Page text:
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What is sacrifice in the Pagan world?

What does it achieve?

Who or what initiates it?

How do you decide what to sacrifice/do/give?

Stuff like that!

[Blame Ellinas]

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Blame me, why don't you.  Didn't hold a gun to your head, did I...?

Anyhow...

What is sacrifice in the Pagan world?

A lot less colourful and gory than it used to be.  I rather suspect that most of us would equate it with making an offering.  The concepts are connected, I do not doubt - though the idea of sacrificing a slice of pizza doesn't quite have the ring of authenticity that would attach to a sharp knife and sheep.

More generally, it is what the word implies - "making sacred", i.e. cutting something off from the everyday and devoting it to deity in some way.

That's not to say that there is no mileage in ideas such as work or art as a sacrificial act, though in reality I'd prefer the shade of meaning found in the word "devotional".

What does it achieve?

At worst, nothing.

Often, a warm fuzzy feeling of having done something, however bizarre, for one's deity (bearing in mind that no deity actually needs any of the physical things devoted to them).

But is that all...?

When my father was dying, I made a small offering and asked for his speedy passing (he was in quite a pitiful state).  I later discovered that he died, as far as I can tell, contemporaneously to that offering.  And, I have to say, the offering seemed rather too small for the issue involved - which is why I was not entirely surprised when I lost my wedding ring the next day.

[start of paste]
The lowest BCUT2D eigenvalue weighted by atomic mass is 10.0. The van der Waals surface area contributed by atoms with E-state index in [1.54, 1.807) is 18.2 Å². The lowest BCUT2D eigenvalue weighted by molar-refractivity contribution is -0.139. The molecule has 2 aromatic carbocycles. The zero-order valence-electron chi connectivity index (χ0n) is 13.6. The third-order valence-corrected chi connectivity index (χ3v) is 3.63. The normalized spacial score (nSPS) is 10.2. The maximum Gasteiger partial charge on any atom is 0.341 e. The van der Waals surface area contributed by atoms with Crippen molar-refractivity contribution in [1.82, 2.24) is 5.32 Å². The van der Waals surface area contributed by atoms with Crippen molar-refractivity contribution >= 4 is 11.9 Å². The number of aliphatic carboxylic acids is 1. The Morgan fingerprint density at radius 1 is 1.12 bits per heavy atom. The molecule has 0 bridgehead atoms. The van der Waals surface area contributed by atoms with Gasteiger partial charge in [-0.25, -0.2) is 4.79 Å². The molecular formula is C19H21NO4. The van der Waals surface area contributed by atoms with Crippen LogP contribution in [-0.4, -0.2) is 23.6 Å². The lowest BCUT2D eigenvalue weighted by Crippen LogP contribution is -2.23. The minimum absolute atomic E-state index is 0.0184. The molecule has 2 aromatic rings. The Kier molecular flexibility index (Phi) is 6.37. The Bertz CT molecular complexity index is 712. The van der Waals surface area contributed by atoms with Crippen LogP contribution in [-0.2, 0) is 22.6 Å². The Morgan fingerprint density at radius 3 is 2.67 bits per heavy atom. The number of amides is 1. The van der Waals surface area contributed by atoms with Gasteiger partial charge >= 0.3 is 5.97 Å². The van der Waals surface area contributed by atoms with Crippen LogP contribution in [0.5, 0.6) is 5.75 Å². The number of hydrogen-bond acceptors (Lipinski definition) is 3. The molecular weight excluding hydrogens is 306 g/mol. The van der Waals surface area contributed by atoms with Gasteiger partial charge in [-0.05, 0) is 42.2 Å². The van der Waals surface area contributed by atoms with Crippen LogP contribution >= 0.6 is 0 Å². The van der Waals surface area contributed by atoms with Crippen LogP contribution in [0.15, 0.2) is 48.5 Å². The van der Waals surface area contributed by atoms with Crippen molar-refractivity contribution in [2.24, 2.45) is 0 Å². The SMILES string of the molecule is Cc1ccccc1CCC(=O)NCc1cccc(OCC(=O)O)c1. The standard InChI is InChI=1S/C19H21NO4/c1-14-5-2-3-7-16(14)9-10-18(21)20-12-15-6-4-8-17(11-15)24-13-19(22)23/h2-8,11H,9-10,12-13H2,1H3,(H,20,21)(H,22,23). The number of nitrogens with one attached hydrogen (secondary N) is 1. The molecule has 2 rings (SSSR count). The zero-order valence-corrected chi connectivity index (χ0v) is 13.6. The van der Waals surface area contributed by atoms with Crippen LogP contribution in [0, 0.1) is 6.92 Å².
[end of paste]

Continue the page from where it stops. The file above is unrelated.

When my wife was ill, I also made an offering/sacrifice - an antique pocket watch.  It still exists.  I know precisely where it is.  I will never again wear it, nor profit from any sale.  Eventually it will pass to the custody of my son - and he will be entirely free to do with it as he sees fit.  But to me, it is something devoted to a particular goddess.

And that's the point, I think.  It is an act of giving. That is it's importance.  The value of what is given is of limited importance - but can become more important when linked to an issue of sufficient weight.  It's not an issue of usefulness to deity, but of cost to the giver.  It is a mark of respect and an indication of willingness to bear a cost.  It achieves whatever the giver seeks to achieve, by and large.

Who or what initiates it?

The giver.  Who else could do so?

How do you decide what to sacrifice/do/give?

Depends.  Often, it's a matter of practicality.  A small pack of sesame seeds pured onto the ground in some bushes is unobtrusive and harmless for marking an acknowledgement of one's deity.  For weightier matters, whatever seems of sufficient value or has the appropriate symbolism.  I do not hold to the idea of any rules or objective requirements, however.  I very much doubt, personally, that deities have any greater preference for specific substances than they have use for them.  The question is the association in the mind of the giver.

Stuff like that!

Can you be more specific?

Edited by Ellinas
Because I can't spell
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3 hours ago, Ellinas said:

Who or what initiates it?

The giver.  Who else could do so?

The deity in question?

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On 13/02/2018 at 1:49 AM, Moonsmith said:

The deity in question?

When the recipient initiates a gift of something that the recipient does not actually need, it's time to start analyzing a relationship.

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I have made offerings even though I don't have a relationship with deities.  For me, it was purely symbolic of gratitude and usually consisted of some small token.  What does it achieve?  For me it serves as a reminder to be grateful when things go right or I am lucky.  It just felt right at the time.  

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On 11/02/2018 at 9:19 PM, Moonsmith said: